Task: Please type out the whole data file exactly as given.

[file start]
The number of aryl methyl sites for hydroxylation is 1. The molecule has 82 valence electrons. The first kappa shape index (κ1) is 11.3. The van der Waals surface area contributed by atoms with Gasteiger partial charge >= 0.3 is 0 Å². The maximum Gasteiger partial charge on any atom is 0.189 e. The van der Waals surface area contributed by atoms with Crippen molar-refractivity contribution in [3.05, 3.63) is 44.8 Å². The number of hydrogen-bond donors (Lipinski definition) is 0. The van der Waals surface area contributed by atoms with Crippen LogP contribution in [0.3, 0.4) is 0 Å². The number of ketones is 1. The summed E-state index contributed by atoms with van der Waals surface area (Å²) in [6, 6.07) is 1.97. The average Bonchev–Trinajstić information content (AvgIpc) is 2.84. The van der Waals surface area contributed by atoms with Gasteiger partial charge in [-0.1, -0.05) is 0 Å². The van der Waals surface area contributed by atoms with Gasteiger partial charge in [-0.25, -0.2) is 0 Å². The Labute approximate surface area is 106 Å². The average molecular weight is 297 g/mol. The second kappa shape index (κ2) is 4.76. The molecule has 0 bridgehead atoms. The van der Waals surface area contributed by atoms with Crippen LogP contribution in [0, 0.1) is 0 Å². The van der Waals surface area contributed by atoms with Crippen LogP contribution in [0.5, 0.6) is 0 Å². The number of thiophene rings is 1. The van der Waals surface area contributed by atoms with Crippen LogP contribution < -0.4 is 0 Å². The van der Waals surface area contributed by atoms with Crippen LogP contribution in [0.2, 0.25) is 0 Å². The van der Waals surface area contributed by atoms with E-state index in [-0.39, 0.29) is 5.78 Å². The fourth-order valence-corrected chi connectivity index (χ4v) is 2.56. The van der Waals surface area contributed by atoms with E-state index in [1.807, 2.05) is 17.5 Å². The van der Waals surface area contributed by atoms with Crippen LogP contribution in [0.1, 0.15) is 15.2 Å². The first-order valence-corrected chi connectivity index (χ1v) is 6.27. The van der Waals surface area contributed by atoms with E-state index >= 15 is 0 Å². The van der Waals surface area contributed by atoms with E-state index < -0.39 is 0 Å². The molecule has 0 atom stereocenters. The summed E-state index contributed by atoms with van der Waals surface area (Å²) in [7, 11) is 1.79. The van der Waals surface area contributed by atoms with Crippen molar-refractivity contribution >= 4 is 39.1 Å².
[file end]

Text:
The number of aryl methyl sites for hydroxylation is 1. The molecule has 82 valence electrons. The first kappa shape index (κ1) is 11.3. The van der Waals surface area contributed by atoms with Gasteiger partial charge >= 0.3 is 0 Å². The maximum Gasteiger partial charge on any atom is 0.189 e. The van der Waals surface area contributed by atoms with Crippen molar-refractivity contribution in [3.05, 3.63) is 44.8 Å². The number of hydrogen-bond donors (Lipinski definition) is 0. The van der Waals surface area contributed by atoms with Crippen LogP contribution in [0.3, 0.4) is 0 Å². The number of ketones is 1. The summed E-state index contributed by atoms with van der Waals surface area (Å²) in [6, 6.07) is 1.97. The average Bonchev–Trinajstić information content (AvgIpc) is 2.84. The van der Waals surface area contributed by atoms with Gasteiger partial charge in [-0.1, -0.05) is 0 Å². The van der Waals surface area contributed by atoms with Gasteiger partial charge in [-0.25, -0.2) is 0 Å². The Labute approximate surface area is 106 Å². The average molecular weight is 297 g/mol. The second kappa shape index (κ2) is 4.76. The molecule has 0 bridgehead atoms. The van der Waals surface area contributed by atoms with Crippen LogP contribution in [0, 0.1) is 0 Å². The van der Waals surface area contributed by atoms with Crippen LogP contribution in [0.5, 0.6) is 0 Å². The number of thiophene rings is 1. The van der Waals surface area contributed by atoms with Crippen LogP contribution < -0.4 is 0 Å². The van der Waals surface area contributed by atoms with Crippen LogP contribution in [0.2, 0.25) is 0 Å². The van der Waals surface area contributed by atoms with E-state index in [-0.39, 0.29) is 5.78 Å². The fourth-order valence-corrected chi connectivity index (χ4v) is 2.56. The van der Waals surface area contributed by atoms with E-state index in [1.807, 2.05) is 17.5 Å². The van der Waals surface area contributed by atoms with Crippen LogP contribution in [0.1, 0.15) is 15.2 Å². The first-order valence-corrected chi connectivity index (χ1v) is 6.27. The van der Waals surface area contributed by atoms with E-state index >= 15 is 0 Å². The van der Waals surface area contributed by atoms with E-state index < -0.39 is 0 Å². The molecule has 0 atom stereocenters. The summed E-state index contributed by atoms with van der Waals surface area (Å²) in [7, 11) is 1.79. The van der Waals surface area contributed by atoms with Crippen molar-refractivity contribution >= 4 is 39.1 Å².